Lehman Brothers Holdings filed a complaint against three financial institutions in connection with the bundles of soured mortgage loans and argued that the claims worth hundreds of millions of dollars were “grossly exaggerated and baseless.”
In a filing with the U.S. Bankruptcy Court in Manhattan, Lehman Brothers requested the court to reject the claims against it by Syncora Holdings, U.S. Bancorp and GreenPoint Mortgage Holding, the long-dormant financial services firm owned by Capital One Financial.
Lehman Brothers said GreenPoint should be liable for the claims
Lehman Brothers argued that the claims of the U.S. Bank should not be allowed by the court because its argument is with GreenPoint. On the other hand, Lehman Brothers also argued that Syncora’s claim was a duplicate of the U.S. Bank claim.
U.S. Bank and Syncora are suing GreenPoint Mortgage Holding in a separate proceeding over the same soured mortgage loans. Lehman Brothers is requesting Judge Shelley Chapman to declare that the claims against it should be estimated zero and GreenPoint Mortgage Holding is liable for the claims.
“These claims, which Lehman has been trying to resolve over the past two years, continue to impede the administration of the plan and the orderly distribution of assets,” said Lehman Brothers in its filing with the courts.
Lehman Brothers and its subsidiaries already returned approximately $100 billion to creditors.
Lehman Brothers bought mortgage loans from GreenPoint
Lehman Brothers bought mortgage loans from GreenPoint Mortgage Holding in a structured finance transaction, which is the center of the case. Through a process of financial engineering, GreenPoint transferred the mortgage loans to a trust—GreenPoint Mortgage Funding Trust 2006-HEI, which issued notes backed by the loan.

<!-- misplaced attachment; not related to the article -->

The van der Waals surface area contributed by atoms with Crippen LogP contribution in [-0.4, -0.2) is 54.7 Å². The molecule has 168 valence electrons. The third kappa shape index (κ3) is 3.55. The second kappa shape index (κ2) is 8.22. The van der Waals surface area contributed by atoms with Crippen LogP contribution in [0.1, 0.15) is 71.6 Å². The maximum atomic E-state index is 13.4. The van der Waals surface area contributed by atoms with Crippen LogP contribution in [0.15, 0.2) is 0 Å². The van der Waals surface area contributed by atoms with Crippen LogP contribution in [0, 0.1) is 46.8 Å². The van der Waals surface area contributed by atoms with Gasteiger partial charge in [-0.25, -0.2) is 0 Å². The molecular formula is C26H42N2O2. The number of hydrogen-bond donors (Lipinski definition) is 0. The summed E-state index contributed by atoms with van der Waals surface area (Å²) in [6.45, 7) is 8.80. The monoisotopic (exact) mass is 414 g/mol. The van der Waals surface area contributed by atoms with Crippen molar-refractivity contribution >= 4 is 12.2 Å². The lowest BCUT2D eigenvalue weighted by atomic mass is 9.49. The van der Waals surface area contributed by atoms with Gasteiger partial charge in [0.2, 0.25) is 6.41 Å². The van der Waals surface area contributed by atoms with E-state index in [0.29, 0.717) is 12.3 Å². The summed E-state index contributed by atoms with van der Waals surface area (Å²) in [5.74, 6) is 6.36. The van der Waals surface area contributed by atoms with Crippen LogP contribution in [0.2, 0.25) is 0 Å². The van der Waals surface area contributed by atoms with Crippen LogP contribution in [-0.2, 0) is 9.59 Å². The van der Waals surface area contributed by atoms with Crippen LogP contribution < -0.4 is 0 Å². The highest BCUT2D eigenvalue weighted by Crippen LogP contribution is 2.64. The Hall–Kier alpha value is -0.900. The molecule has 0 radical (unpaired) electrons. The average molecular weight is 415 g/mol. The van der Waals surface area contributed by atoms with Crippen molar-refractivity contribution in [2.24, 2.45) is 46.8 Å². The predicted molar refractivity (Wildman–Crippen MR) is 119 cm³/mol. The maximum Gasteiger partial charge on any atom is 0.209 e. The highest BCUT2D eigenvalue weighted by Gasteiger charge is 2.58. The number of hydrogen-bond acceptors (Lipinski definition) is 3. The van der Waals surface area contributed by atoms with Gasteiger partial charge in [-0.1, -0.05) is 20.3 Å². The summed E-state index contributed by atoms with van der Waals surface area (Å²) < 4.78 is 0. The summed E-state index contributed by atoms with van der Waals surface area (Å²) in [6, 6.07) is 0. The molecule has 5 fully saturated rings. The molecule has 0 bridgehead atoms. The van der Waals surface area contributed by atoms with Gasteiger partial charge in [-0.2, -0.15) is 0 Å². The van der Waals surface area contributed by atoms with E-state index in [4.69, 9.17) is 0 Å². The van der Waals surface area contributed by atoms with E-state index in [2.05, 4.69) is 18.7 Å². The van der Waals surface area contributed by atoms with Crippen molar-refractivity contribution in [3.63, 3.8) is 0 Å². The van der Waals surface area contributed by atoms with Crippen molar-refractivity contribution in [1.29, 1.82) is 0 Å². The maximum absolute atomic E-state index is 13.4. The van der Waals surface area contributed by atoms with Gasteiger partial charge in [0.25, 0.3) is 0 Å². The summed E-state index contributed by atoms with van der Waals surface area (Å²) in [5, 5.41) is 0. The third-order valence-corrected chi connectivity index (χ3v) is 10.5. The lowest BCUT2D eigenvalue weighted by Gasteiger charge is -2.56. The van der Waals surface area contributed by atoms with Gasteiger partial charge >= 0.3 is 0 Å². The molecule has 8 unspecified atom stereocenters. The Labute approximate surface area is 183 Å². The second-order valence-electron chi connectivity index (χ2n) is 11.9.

Syncora sold insurance to the GreenPoint Mortgage Funding Trust 2006-HE1, guaranteed payments of principal and interest to investors. U.S. Bank is the trustee of the trust. During the latter part of the housing bubble, many of the mortgage loans were defaulted, which made Syncora responsible for payments to investors.
Lehman Brothers indicated in its court filing that the trust lost approximately $922 million on the mortgage loans. Mortgage holders already made $350 million in payments, which were not taken into account. Lehman Brothers said the actual losses to noteholders and Syncora “appear to be much smaller.”
Lehman Brothers was the fourth-largest investment bank in the United States before declaring bankruptcy in September 2008. The investment bank filed for Chapter 11 bankruptcy protection after suffering a massive exit of clients, devaluation of assets, and losses in stock value.